Authored by Michaela Dodge / @MichaelaTHF / February 15, 2017
Almost right out of the gate, the Trump administration is facing its first arms control challenge from Moscow. Russia has reportedly deployed its new cruise missile in an apparent violation of the Reagan-era Intermediate-Range Nuclear Forces Treaty, in effect since 1988.
The treaty prohibits the possession of ground-launched ballistic and cruise missiles with ranges of between 500 and 5,500 kilometers. Russia’s ground-launched SSC-8 cruise missile has been under development and testing for several years.
Russia initially violated the treaty by testing the missile during Barack Obama’s presidency. Despite becoming aware of this apparent violation, the Obama administration did not take any forceful action to bring Russia back into compliance with the treaty, merely sending President Vladimir Putin a letter of concern in July of 2014. The Obama administration was less than forthcoming in discussing challenges that the treaty violation poses for the United States and its allies. The State Department’s annual compliance reports prior to July 2014 wrongly led Americans to believe there was no reason for concern over the Intermediate-Range Nuclear Forces Treaty, even though the missile has reportedly been tested as early as 2008.
The Trump administration must do better.
The missile range limit of 500 kilometers is significant for U.S. allies in Europe situated close to the Russian borders and to Kaliningrad, a Russian enclave that borders Poland and Lithuania. The presence of Russian intermediate-range missiles would considerably complicate any U.S. efforts to defend its allies in the Baltics and Central and Eastern Europe should Russia decide to violate their territorial integrity.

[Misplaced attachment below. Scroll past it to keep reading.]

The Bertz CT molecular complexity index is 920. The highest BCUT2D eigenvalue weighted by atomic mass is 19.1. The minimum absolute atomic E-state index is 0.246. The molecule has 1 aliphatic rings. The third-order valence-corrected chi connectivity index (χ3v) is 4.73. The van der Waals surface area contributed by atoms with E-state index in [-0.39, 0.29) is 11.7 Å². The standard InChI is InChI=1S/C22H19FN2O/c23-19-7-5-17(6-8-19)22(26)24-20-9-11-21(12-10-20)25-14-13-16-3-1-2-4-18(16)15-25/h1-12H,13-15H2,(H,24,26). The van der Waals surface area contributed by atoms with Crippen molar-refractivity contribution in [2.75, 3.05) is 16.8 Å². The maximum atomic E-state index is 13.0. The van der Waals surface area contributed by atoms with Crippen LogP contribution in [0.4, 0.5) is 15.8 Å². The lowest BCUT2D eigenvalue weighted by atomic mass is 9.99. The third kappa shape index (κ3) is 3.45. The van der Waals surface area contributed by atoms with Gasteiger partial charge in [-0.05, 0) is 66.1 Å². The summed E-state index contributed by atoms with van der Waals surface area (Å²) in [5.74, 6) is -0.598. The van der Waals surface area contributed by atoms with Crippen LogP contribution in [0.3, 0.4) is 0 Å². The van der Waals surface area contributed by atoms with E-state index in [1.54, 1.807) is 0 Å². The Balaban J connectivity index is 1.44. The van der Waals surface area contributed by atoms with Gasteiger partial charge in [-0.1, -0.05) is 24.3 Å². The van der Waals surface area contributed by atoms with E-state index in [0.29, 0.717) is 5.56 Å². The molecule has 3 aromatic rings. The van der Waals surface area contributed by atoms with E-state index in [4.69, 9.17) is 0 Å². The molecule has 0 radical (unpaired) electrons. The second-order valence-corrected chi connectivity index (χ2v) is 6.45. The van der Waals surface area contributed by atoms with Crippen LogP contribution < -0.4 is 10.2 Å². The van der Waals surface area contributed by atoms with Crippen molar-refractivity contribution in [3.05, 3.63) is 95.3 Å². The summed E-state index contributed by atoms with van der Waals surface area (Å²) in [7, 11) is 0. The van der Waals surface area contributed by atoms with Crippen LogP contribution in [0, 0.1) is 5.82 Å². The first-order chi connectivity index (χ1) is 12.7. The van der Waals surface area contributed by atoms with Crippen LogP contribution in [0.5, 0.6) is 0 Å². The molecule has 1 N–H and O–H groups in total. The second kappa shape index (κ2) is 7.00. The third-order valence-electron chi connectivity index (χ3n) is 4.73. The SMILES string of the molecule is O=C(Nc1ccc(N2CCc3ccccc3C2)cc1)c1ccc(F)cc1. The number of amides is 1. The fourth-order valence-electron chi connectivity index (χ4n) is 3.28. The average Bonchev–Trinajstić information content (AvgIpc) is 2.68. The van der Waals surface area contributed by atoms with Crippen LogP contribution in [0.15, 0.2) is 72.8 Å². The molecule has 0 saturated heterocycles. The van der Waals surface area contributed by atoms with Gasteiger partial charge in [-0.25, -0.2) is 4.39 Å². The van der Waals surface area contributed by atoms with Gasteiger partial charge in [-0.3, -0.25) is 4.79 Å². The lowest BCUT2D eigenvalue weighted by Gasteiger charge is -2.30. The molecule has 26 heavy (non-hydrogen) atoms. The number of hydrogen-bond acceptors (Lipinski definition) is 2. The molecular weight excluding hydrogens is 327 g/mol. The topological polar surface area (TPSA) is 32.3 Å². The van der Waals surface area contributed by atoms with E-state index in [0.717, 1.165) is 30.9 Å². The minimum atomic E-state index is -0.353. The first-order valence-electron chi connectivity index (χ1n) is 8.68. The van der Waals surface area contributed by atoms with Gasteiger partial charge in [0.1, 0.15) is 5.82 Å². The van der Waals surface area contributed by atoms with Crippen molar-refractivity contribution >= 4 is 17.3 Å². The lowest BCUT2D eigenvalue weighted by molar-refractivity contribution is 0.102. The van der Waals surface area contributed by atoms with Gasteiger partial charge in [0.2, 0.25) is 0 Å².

Such a scenario is not as far-fetched as it might seem. Russia has a recent history of violating other nations’ sovereignty and territorial integrity. It also periodically issues nuclear threats against the North Atlantic Treaty Organization allies and conducts military exercises that simulate nuclear strikes against Poland.
Gen. Philip Breedlove, commander of Supreme Allied Command Europe and of U.S. European Command, said NATO allies are “concerned” over the Intermediate-Range Nuclear Forces Treaty issue and argued that violations “can’t go unanswered.”
For its part, Russia accuses the United States of Intermediate-Range Nuclear Forces Treaty violations. But Russian accusations are baseless. U.S. missile defense systems do not violate the treaty because the treaty itself contains an exception for them. Neither do U.S. drones violate the treaty, as they are simply not mentioned by the treaty at all.
The Trump administration has a range of options to respond to the Russian treaty violations. Purely diplomatic measures to address the violation first begun during the Obama administration may not be sufficient. Historically, arms control tends to limit how the United States learns about military systems and their interactions in a broader context. This is why terminating the treaty is a viable option.
Currently, Moscow is doing whatever it deems necessary to its strategic interest regardless of the treaty, while the United States continues to abide by it. The administration should not ponder any future arms control initiatives and nuclear weapons reduction agreements at least until this issue is resolved.
ABOUT THE AUTHOR:
Michaela Dodge specializes in missile defense, nuclear weapons modernization and arms control as policy analyst for defense and strategic policy in The Heritage Foundation’s Allison Center for Foreign Policy Studies. Read her research.